William Blake's "The Beast"
William Blake’s “The Beast”

The Jackson family returned home to Apple Grove, Virginia, on a January night in 1959. Carroll Jackson, a husky truck driver, was 29-years old at the time. His wife Mildred rode in the passenger seat. Also in the car were four-year-old daughter Susan Ann, and baby Janet, who was 17 months old. On this night, they would encounter a killer some called, “The Beast.”

Loved ones alerted authorities when they never made it home. National alarm developed when their car was found abandoned by the side of the road. The entire family just disappeared. The only clue found was one of the girls’ dolls had been left behind.

No trace was found for months. In March, the bodies were finally discovered. The bodies of Carroll and Janet were first found in a heap of brush and debris outside Fredericksburg, Virginia. Carroll had been shot and bludgeoned. His body had fallen atop Janet. The baby girl had smothered beneath him.

Their discovery partially answered the mystery, but it wasn’t until 18 days later that the other victims were found. Mildred and Susan were in a shallow grave outside Annapolis, Maryland. They had been beaten and violated and the only structure nearby was a cinderblock shack.


Peter Hurkos

The authorities were helpless without further evidence. Dr. F. Regis Riesenman, a physician at St. Elizabeth’s hospital in Washington, DC, was outraged. He was close to the case and grew desperate to stop this monster. He decided to bring in noted psychic Peter Hurkos. Hurkos was a Dutch painter by profession, but suffered a serious fall from a ladder in 1941. He regained consciousness, but that wasn’t all he gained. He now had several intriguing skills.

Hurkos was often criticized and ridiculed for his capabilities, but more often than not, they were pretty accurate. He solved 27 murders in over 16 countries by 1969. Hurkos usually described how the victims were found, and his description of the killer was accurate.

Hurkos was taken to the scene where the bodies were and had an image of the killer within 2 hours. Hurkos said the man who killed the Jackson family had been involved with other murders. He claimed the killer had a count of nine victims. He said the man who committed the acts was sane and coherent of what he did. Hurkos said that particular case was very different from the cases he was normally involved with. He was right.

Unfortunately, no gifts are perfect. He drew a picture of where the killer lived and police quickly drove to interview the man living there. He turned out to be a harmless trash collector. He was pursued as a suspect for some time. A sawmill worker confessed to the crimes in 1969, but later recanted.


In Search of the Beast

It seemed the case was impossible. Suddenly, things changed. A man emerged who lived in Norfolk, Virginia. He was suspicious of an acquaintance, a man named Melvin Rees. The informant said he’d known Rees for sometime, and recently the young musician had stated that murder could be acceptable.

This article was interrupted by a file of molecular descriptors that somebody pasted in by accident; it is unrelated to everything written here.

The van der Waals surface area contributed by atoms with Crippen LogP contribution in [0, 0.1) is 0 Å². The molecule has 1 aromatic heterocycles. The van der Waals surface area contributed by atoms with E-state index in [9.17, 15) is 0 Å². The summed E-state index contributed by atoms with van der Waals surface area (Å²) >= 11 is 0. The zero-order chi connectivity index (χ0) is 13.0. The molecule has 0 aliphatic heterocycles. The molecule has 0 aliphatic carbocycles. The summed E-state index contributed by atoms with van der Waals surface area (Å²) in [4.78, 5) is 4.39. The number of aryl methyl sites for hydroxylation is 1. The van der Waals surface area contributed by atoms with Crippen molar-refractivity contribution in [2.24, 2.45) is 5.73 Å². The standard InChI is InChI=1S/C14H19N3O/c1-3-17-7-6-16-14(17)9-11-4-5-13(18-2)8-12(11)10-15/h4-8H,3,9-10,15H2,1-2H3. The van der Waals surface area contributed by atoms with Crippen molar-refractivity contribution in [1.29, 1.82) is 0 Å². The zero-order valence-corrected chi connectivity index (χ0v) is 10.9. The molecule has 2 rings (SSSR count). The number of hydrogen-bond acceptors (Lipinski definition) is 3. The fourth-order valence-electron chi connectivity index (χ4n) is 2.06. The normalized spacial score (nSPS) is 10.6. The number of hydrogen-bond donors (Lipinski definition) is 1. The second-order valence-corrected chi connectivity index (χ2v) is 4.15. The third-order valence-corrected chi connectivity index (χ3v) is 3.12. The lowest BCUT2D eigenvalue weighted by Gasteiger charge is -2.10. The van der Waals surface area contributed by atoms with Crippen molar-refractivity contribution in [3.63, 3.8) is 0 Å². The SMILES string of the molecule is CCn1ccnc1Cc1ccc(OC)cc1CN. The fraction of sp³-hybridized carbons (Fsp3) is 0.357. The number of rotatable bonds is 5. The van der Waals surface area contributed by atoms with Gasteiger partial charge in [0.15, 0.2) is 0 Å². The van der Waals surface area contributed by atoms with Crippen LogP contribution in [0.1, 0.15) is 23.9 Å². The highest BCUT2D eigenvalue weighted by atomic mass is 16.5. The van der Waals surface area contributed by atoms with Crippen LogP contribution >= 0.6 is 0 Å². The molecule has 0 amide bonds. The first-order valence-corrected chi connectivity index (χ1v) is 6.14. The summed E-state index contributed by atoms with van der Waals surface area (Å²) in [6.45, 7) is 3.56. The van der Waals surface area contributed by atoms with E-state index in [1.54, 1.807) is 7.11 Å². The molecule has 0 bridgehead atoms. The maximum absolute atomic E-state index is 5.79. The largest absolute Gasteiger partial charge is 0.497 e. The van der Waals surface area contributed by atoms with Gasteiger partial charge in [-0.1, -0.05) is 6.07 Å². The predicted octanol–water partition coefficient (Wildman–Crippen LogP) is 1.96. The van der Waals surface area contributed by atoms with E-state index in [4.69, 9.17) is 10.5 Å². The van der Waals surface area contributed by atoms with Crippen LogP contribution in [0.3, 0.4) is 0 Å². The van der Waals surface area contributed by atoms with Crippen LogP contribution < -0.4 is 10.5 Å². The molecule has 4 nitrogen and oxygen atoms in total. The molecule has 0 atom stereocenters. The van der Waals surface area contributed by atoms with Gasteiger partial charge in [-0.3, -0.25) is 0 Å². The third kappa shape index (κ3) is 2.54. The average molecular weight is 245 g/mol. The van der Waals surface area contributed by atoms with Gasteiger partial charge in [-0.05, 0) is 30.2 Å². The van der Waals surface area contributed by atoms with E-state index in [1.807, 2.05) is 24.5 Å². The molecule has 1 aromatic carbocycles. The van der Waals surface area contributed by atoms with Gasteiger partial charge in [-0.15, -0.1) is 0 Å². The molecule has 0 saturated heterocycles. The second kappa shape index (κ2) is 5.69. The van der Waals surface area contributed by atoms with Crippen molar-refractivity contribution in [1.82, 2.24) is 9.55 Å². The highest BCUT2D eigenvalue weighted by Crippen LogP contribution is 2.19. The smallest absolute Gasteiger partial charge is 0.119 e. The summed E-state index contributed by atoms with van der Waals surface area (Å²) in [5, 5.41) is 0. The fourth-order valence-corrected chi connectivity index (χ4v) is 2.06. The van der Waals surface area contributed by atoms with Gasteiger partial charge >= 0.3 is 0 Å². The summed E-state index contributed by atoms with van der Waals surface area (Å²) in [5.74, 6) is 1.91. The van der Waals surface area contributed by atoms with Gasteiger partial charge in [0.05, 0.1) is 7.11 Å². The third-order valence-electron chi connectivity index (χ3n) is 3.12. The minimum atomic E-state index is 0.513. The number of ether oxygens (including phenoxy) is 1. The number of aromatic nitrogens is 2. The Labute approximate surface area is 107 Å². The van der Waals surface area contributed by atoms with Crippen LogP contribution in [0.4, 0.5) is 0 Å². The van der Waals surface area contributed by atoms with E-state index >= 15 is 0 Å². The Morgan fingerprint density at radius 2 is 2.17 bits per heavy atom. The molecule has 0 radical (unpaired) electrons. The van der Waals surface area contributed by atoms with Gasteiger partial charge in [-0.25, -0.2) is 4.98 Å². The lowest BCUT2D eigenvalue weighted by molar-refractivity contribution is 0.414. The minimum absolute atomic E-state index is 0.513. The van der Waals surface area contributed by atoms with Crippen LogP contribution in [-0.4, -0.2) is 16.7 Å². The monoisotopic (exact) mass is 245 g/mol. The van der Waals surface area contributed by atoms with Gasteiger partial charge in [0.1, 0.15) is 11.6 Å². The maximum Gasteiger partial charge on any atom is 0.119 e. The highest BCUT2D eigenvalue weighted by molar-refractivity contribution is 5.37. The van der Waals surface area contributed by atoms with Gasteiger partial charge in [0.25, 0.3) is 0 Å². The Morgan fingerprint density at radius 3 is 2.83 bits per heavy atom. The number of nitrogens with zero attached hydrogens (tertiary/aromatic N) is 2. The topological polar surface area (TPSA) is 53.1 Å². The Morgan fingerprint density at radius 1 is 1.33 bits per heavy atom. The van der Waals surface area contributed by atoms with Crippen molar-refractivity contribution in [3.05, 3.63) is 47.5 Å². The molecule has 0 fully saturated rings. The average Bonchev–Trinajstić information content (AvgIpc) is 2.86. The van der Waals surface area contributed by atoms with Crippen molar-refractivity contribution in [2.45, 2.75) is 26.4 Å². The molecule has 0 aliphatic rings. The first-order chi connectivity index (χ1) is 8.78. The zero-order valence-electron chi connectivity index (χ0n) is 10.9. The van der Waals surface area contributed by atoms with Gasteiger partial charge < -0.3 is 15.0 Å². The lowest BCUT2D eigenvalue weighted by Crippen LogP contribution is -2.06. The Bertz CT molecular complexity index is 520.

The FBI began pursuit of the young musician and, suddenly, many things began to fall into place. Rees had been a popular student at the University of Maryland. He dropped out to pursue a career in music. At that time, he’d been a jazz musician in Washington, DC.

Melvin Rees also had a record. He was arrested in 1955, after he attempted to force a 36-year-old woman into his car. The victim decided against pressing charges and it was eventually forgotten.

Margaret Harold and her boyfriend were driving on a rural Annapolis road, on June 26, 1957. A man in a green Chrysler came up behind them and forced them off the road. He pulled a gun on the couple, and made them get out of their car. He demanded cigarettes and money. Harold was driving at the time. They refused and Rees shot her in the face. Her boyfriend fled. He ran for sometime, until he came to an old farmhouse. He called the police.

When the authorities returned to the scene, Margaret’s clothes had been removed and she had been violated. They searched the area for a suspect, but couldn’t find any evidence to help them locate the killer. They found a small, cinderblock building nearby. It was filled with violent pornography, female autopsy pictures, photos of female corpses, and of bound women. Ironically, it was said to be the same building near where the bodies of Mildred and Susan Jackson were found in 1959.

Another couple came forward to detectives shortly after the Jackson case began. They were out for a drive on the evening the Jackson family disappeared. A man came up behind them in an old blue Chevrolet. He honked and flashed lights until they pulled over. He stepped out to approach their car, but they sensed something was terribly wrong. The couple sped off and left the man standing.

The information and evidence did no good. By the time authorities realized Rees was the best suspect, he’d fled the state. It seemed like Rees had gotten away with his crimes, but his freedom was ending. A mysterious letter arrived some time after. It stated Rees had fled to Hyattsville, Arkansas.

Rees was captured and placed on trial. He was convicted of murdering 5 people, and later confessed two 2 more. Authorities believed he had actually killed 4 others. Like many serial killers, Rees left documentation on his activities. Police found what was called a “murder journal,” that discussed his crimes.

He was not executed in 1961, despite a number of sources that say otherwise. He was formally given psychiatric testing in 1966. His sentence was converted to life in 1972. He died from a heart attack in 1995.

Apparently, Rees felt that murder was acceptable, so long as it wasn’t his own.



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